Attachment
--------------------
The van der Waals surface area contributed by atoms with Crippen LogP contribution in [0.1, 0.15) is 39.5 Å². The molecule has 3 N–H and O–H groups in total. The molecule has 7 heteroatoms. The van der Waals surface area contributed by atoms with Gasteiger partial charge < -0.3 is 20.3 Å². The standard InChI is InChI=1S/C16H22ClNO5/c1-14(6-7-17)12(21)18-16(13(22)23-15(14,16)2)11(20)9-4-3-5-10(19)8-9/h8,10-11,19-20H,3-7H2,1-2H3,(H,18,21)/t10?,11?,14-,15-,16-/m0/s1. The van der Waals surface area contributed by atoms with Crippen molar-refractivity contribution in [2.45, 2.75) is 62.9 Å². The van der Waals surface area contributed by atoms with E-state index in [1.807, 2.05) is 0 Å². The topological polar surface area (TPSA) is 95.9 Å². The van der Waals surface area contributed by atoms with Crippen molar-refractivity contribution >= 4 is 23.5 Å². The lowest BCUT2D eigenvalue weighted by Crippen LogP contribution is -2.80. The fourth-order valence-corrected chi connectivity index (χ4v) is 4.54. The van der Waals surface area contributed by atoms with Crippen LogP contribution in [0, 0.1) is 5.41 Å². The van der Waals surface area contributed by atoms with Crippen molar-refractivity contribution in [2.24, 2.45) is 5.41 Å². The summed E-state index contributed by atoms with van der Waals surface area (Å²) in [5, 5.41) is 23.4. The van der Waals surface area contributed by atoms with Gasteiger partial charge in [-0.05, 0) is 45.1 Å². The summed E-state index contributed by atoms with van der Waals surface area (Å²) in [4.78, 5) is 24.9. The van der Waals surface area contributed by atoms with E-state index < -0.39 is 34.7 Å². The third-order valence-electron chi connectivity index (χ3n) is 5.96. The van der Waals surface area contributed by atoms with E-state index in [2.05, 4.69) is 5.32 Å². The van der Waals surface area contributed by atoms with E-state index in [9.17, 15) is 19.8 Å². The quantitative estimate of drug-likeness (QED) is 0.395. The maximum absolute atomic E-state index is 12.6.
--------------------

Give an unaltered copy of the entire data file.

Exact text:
The van der Waals surface area contributed by atoms with Crippen LogP contribution in [0.1, 0.15) is 39.5 Å². The molecule has 3 N–H and O–H groups in total. The molecule has 7 heteroatoms. The van der Waals surface area contributed by atoms with Gasteiger partial charge < -0.3 is 20.3 Å². The standard InChI is InChI=1S/C16H22ClNO5/c1-14(6-7-17)12(21)18-16(13(22)23-15(14,16)2)11(20)9-4-3-5-10(19)8-9/h8,10-11,19-20H,3-7H2,1-2H3,(H,18,21)/t10?,11?,14-,15-,16-/m0/s1. The van der Waals surface area contributed by atoms with Crippen molar-refractivity contribution in [2.45, 2.75) is 62.9 Å². The van der Waals surface area contributed by atoms with E-state index in [1.807, 2.05) is 0 Å². The topological polar surface area (TPSA) is 95.9 Å². The van der Waals surface area contributed by atoms with Crippen molar-refractivity contribution >= 4 is 23.5 Å². The lowest BCUT2D eigenvalue weighted by Crippen LogP contribution is -2.80. The fourth-order valence-corrected chi connectivity index (χ4v) is 4.54. The van der Waals surface area contributed by atoms with Crippen LogP contribution in [0, 0.1) is 5.41 Å². The van der Waals surface area contributed by atoms with Crippen molar-refractivity contribution in [2.24, 2.45) is 5.41 Å². The summed E-state index contributed by atoms with van der Waals surface area (Å²) in [5, 5.41) is 23.4. The van der Waals surface area contributed by atoms with Gasteiger partial charge in [-0.05, 0) is 45.1 Å². The summed E-state index contributed by atoms with van der Waals surface area (Å²) in [4.78, 5) is 24.9. The van der Waals surface area contributed by atoms with E-state index < -0.39 is 34.7 Å². The third-order valence-electron chi connectivity index (χ3n) is 5.96. The van der Waals surface area contributed by atoms with E-state index in [2.05, 4.69) is 5.32 Å². The van der Waals surface area contributed by atoms with E-state index in [9.17, 15) is 19.8 Å². The quantitative estimate of drug-likeness (QED) is 0.395. The maximum absolute atomic E-state index is 12.6.